I lead the Information Insight team and we are responsible for managing the universities business intelligence product – Power BI.
I joined Imperial’s ICT division shortly after Power BI was released, and since then, I have seen significant change in the analytics space, moving away from a small central team of programmers to an ‘analytics for all’ approach. This has empowered Imperial staff to produce the analytics they need, when they need it. The key focus for our team is to enbable people, who may have a varied range of analytics experience, to make the best use of the tools we offer.
“Don’t be afraid to give something a go. Even if you fail, you will learn from it. Often, we learn more from breaking things (in a safe development environment of course!) than from getting them right.”
How did I get here?
For someone who holds degrees in cultural studies I came to analytics through an unusual career route! A summer job in a space planning role at a major supermarket taught me a range of skills with spreadsheets that I put into good, and enthusiastic use, when I set out on my career in higher education. My passion for this type of work soon turned into colleagues saying, ‘Gemma likes spreadsheets, let’s give her this data task’, and this became my primary role. From there on I worked with various datasets including; university data, surveys, and longitudinal studies. I started combining data and project management work, and then progressed to enjoy working in business analysis.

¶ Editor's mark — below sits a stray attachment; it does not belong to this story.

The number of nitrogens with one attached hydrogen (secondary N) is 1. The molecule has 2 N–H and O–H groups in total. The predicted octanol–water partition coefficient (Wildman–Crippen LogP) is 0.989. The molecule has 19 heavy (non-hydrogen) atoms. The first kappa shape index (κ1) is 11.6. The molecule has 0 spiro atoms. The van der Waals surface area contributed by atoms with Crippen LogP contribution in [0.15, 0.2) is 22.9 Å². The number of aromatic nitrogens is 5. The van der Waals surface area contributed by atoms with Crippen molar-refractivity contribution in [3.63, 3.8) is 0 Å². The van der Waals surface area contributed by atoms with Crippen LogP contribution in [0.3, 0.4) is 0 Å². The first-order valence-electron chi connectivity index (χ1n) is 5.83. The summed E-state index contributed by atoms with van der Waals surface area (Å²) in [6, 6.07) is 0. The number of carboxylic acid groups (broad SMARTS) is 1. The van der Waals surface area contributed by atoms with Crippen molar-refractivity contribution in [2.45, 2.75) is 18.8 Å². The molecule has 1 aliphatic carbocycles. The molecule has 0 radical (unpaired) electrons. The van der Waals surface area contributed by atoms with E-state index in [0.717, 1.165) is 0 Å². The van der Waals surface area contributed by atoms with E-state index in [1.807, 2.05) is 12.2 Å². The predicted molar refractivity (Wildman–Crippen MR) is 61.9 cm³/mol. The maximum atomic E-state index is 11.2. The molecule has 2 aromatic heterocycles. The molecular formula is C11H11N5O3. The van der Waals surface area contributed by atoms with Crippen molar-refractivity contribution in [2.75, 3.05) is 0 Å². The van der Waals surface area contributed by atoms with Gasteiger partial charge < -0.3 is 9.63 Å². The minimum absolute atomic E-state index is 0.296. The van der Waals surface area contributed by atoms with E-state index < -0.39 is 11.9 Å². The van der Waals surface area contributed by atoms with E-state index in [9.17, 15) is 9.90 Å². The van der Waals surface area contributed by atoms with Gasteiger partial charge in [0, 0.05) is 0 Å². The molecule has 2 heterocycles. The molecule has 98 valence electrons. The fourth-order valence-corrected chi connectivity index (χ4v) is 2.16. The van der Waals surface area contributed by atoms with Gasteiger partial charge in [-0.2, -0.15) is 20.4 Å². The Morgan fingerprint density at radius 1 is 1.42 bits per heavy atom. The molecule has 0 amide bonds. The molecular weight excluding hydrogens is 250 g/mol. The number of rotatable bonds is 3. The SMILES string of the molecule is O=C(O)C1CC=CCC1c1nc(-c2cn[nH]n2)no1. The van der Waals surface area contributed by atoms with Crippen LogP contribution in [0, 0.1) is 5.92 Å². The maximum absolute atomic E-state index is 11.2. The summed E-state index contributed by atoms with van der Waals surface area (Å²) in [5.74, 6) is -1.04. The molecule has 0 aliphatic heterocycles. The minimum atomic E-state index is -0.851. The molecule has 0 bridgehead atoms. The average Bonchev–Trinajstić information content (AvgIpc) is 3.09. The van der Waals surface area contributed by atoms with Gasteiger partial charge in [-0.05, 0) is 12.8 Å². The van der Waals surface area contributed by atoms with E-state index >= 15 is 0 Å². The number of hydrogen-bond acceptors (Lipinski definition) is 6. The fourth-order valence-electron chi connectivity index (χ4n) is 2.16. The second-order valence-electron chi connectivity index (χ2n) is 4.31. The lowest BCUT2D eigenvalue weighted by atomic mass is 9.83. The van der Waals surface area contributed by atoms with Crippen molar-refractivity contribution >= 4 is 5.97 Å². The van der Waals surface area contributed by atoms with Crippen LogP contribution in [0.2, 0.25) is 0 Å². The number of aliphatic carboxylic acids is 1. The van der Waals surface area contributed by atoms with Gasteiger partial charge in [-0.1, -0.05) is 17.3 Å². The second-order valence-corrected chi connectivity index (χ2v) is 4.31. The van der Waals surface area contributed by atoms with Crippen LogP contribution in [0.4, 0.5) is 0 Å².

My future aspirations
I believe strongly that the right technologies can enable people to achieve their goals, and this is a key focus for me. Data is key to making informed decisions at every level of the business, and this scale of need will lead to more people wanting to do even more with data. I want to provide an analytics product that will help people achieve that, while also putting in place structures and guidelines that will help keep that data, and the people analysing it safe.
“Find a working environment that respects and enables you.”
Follow your passions. The more you enjoy your work, the better you will be at it.
Find a working environment that respects and enables you.
Don’t be afraid to give something a go. Even if you fail, you will learn from it. Often, we learn more from breaking things (in a safe development environment of course!) than from getting them right.
Instead of fearing change, make it an opportunity for you to get where you want to go.
Find out more about Gemma’s career journey on our everywoman in Tech webinar blog post – You should never be the one to tell yourself no!
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